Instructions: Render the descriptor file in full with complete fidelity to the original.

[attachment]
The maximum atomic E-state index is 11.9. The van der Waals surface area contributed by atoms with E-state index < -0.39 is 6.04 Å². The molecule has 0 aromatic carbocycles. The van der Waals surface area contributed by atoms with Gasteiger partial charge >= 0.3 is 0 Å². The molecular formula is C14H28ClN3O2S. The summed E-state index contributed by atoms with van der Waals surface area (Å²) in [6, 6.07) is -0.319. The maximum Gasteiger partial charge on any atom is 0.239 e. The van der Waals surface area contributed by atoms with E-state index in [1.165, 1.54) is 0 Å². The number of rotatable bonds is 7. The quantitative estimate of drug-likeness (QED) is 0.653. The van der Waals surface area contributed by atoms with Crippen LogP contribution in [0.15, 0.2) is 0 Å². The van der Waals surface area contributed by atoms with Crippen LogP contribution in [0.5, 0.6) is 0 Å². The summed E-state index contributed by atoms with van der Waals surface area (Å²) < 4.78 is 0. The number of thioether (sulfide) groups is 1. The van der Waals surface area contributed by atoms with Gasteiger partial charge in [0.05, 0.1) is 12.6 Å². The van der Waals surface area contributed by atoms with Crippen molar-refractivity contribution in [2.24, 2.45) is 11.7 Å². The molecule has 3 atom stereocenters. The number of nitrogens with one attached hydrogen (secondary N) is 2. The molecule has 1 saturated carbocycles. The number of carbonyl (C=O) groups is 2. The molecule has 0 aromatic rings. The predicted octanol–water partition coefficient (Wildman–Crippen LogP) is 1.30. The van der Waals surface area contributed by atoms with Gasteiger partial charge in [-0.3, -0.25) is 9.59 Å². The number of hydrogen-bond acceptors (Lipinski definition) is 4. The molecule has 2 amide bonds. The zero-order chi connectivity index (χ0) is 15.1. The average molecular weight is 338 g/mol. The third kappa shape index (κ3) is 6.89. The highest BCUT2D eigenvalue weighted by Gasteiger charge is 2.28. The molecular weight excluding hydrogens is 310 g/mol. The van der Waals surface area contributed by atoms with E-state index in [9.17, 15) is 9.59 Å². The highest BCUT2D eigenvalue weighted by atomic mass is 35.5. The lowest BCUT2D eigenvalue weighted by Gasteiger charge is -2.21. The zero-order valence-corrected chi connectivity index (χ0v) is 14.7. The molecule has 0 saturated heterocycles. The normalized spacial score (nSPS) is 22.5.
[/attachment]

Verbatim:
The maximum atomic E-state index is 11.9. The van der Waals surface area contributed by atoms with E-state index < -0.39 is 6.04 Å². The molecule has 0 aromatic carbocycles. The van der Waals surface area contributed by atoms with Gasteiger partial charge >= 0.3 is 0 Å². The molecular formula is C14H28ClN3O2S. The summed E-state index contributed by atoms with van der Waals surface area (Å²) in [6, 6.07) is -0.319. The maximum Gasteiger partial charge on any atom is 0.239 e. The van der Waals surface area contributed by atoms with E-state index in [1.165, 1.54) is 0 Å². The number of rotatable bonds is 7. The quantitative estimate of drug-likeness (QED) is 0.653. The van der Waals surface area contributed by atoms with Crippen LogP contribution in [0.15, 0.2) is 0 Å². The van der Waals surface area contributed by atoms with Crippen LogP contribution in [0.5, 0.6) is 0 Å². The summed E-state index contributed by atoms with van der Waals surface area (Å²) < 4.78 is 0. The number of thioether (sulfide) groups is 1. The van der Waals surface area contributed by atoms with Gasteiger partial charge in [0.05, 0.1) is 12.6 Å². The van der Waals surface area contributed by atoms with Crippen molar-refractivity contribution in [2.24, 2.45) is 11.7 Å². The molecule has 3 atom stereocenters. The number of nitrogens with one attached hydrogen (secondary N) is 2. The molecule has 1 saturated carbocycles. The number of carbonyl (C=O) groups is 2. The molecule has 0 aromatic rings. The predicted octanol–water partition coefficient (Wildman–Crippen LogP) is 1.30. The van der Waals surface area contributed by atoms with Gasteiger partial charge in [-0.3, -0.25) is 9.59 Å². The number of hydrogen-bond acceptors (Lipinski definition) is 4. The molecule has 2 amide bonds. The zero-order chi connectivity index (χ0) is 15.1. The average molecular weight is 338 g/mol. The third kappa shape index (κ3) is 6.89. The highest BCUT2D eigenvalue weighted by Gasteiger charge is 2.28. The molecular weight excluding hydrogens is 310 g/mol. The van der Waals surface area contributed by atoms with E-state index in [9.17, 15) is 9.59 Å². The highest BCUT2D eigenvalue weighted by atomic mass is 35.5. The lowest BCUT2D eigenvalue weighted by Gasteiger charge is -2.21. The zero-order valence-corrected chi connectivity index (χ0v) is 14.7. The molecule has 0 saturated heterocycles. The normalized spacial score (nSPS) is 22.5.